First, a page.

Baltimore’s experience

October 9th, 2007

The October 4th New York Times has an article about how Baltimore is weathering the recent slump in home and condo sales. Even with the downturn, the city’s working waterfront is helping to sustain its economy:

Despite the drag from the housing downturn, there are several countervailing forces sustaining Baltimore’s economy. The port operation, with 18,000 workers, thrives. Among other traffic, all of the vehicles that Toyota imports for sale east of the Mississippi come through here. And the Baltimore-Washington International Airport is a magnet for light industry and commerce.

And an editorial in today’s Providence Journal picks up on this article in criticizing Patrick Conley’s plan to condo-ize Providence’s working waterfront:

Of course, Baltimore also has its Old Harbor District, and that’s what the likes of Patrick Conley are talking about as they try to turn much of Providence’s working waterfront into some kind of condo and tourist heaven (despite the drag of the New England winter). But Providence has its Riverfront Park, which serves nicely. And we need the well-paid blue-collar jobs real ports have far more than the low-wage hotel, restaurant and condo jobs that would be created by the Conley approach to waterfront development.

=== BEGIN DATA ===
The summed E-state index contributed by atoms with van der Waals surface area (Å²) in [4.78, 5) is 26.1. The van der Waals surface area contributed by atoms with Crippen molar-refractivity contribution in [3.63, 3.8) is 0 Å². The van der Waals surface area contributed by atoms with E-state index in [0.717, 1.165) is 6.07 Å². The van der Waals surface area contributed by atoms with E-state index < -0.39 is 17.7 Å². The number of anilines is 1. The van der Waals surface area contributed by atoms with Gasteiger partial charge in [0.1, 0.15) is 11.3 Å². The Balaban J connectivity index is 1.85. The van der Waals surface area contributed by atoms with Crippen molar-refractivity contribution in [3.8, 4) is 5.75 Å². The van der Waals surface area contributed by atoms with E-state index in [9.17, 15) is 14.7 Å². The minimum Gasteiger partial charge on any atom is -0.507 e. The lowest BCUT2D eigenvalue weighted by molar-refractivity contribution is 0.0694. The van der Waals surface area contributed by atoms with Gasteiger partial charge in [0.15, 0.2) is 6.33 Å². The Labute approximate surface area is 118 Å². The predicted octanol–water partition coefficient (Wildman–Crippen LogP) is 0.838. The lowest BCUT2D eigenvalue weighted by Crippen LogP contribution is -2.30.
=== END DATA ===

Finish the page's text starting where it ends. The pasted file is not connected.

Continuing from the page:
Maintaining a vibrant working waterfront in the Port of Providence will mean good paying jobs and continued shipping commerce that will help Rhode Island’s economy weather current and future economic downturns.

The Brown Daily Herald has an article about the October 1st City Ordinance Committee hearing and the Providence Working Waterfront Alliance’s opposition to proposed changes to the Comprehensive Plan:

The city’s comprehensive plan does not mandate specific guidelines, but once approved by the City Council, it will influence changes made to zoning codes. Employees of the oil and shipping industries fear that the recommendations for mixed-use development along the waterfront could lend support to zoning codes that encourage residential and commercial development at the expense of their heavy-duty oil and shipping businesses.